Though he is just 16-years-old, Ryan DelBene has already established firm plans when it comes to following in his dad's footsteps from both a career and recreational standpoint.
Like his father Randy, Ryan hopes to one day become a dentist. Academically, the younger DelBene is certainly on course. The honors student is ranked first in his class at Girard High with a 4.3 GPA.
As for the recreational part, let's just say that if DelBene continues at his current pace, he will be the one blazing a path for dad to follow.
Though just a sophomore, DelBene has already established himself as one of the area's top distance runners. After he turned in an impressive performance at the Division II district track and field meet as a freshmen, DelBene has his sights set on a trip to the Division II Ravenna regional this spring. His current personal best time in the 1,600-meter run is 4 minutes 47 seconds, while earlier this week at Salem he established a personal best in the 3,200-meter run (10:36).
DelBene has been running since the age of 7, when he participated in his first road race with his dad.
"My father had me run one of the local races, and I loved running right from the start," DelBene said. "I love the feeling of competing against other runners, and I've made some great friends through the sport. I have great teammates, and I have a lot of very good friends from other schools who I've gotten to know through running."
DelBene enjoys track so much, in fact, that he has chosen to put more time into running at the sacrifice of another sport. Last fall, DelBene was a wide receiver and defensive back for the Girard football team. He also plays basketball, and was a point guard for the Indians' cagers this past winter. However, next fall DelBene will skip football in favor of cross country.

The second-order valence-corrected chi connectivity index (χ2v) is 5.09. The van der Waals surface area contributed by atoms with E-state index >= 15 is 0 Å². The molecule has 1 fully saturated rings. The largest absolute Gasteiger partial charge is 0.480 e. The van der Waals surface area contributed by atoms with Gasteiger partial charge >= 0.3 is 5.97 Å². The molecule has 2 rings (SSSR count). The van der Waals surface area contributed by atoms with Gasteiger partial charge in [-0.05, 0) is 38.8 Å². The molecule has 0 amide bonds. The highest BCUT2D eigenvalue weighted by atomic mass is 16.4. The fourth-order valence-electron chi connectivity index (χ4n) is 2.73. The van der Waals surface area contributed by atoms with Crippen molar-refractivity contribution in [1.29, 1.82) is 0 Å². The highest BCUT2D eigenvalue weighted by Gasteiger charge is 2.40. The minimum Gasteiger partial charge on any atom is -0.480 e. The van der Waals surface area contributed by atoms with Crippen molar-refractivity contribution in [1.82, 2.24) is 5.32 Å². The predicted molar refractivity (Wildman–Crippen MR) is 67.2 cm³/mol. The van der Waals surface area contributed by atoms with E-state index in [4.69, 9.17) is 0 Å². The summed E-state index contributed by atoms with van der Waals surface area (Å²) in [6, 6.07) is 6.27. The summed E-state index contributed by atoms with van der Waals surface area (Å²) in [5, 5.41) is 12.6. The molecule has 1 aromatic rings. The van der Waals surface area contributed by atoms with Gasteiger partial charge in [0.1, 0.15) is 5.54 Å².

"It's very tough giving up football. I love the excitement of Friday nights," DelBene said. "But I have strong goals in running and cross country will help me achieve those goals. The distance runners in track mostly all run cross country in the fall, and I think they had an edge on me because of that."
DelBene's ultimate goal is to establish a new 1,600-meter school record. The current mark of 4:27 was established by Mike Yankey, a 2001 graduate. Ironically, Yankey is helping DelBene in his quest to achieve the goal. Yankey has been attending Girard track meets on a regular basis this spring, and he often offers up advice and strategy. The two will likely train together in the future.
"I heard about Ryan several years ago, and when I watched him run at the first meet this spring I was really impressed," Yankey said. "The thing about Ryan is that he is always giving everything he has. It's rare to see someone as dedicated and determined as he is. He's the hardest worker I've ever seen."
"Just over the past month I've noticed a big improvement in Ryan. Not only does he run well, but he's a very smart runner. He's very smart when it comes to race strategy, and he's only getting better."
Yankey noted that the two "often joke around about whether or not he can break my record," but in reality he believes that DelBene is very capable of achieving his goal.
"With his work ethic and ability, there will be a lot more people taking notice over the next two years," Yankey said.
DelBene first caught the eye of area track enthusiasts when as a seventh-grader he was clocked at 5:10 in the 1,600. One year later, he ran a 4:55 at the junior high State Track Meet. After breaking the 4:50 barrier as a freshman, DelBene knew that his high school athletic career would revolve around running.
DelBene's typical day of training often consists of a six to seven mile run beyond the workout that takes place in practice. He also credits Yankey and Girard track coach John Spano for "teaching me that there is more to the sport than just the physical aspect."
"Coach Spano is a tremendous coach and teacher. He goes beyond the running aspect. With him around I'm always learning something new that will help me once I get into a race," DelBene said.
Though college is still two years away, DelBene already has hopes of a competitive running career beyond high school. He believes that if he achieves his prep goals, he can continue running at the next level. Either way, he says that he will stay involved in the sport he has grown to love.
"It's funny because in other sports the athletes have to run as a punishment. But I love to run. I love the daily challenge, and I don't see a time when I'll give it up completely," DelBene said.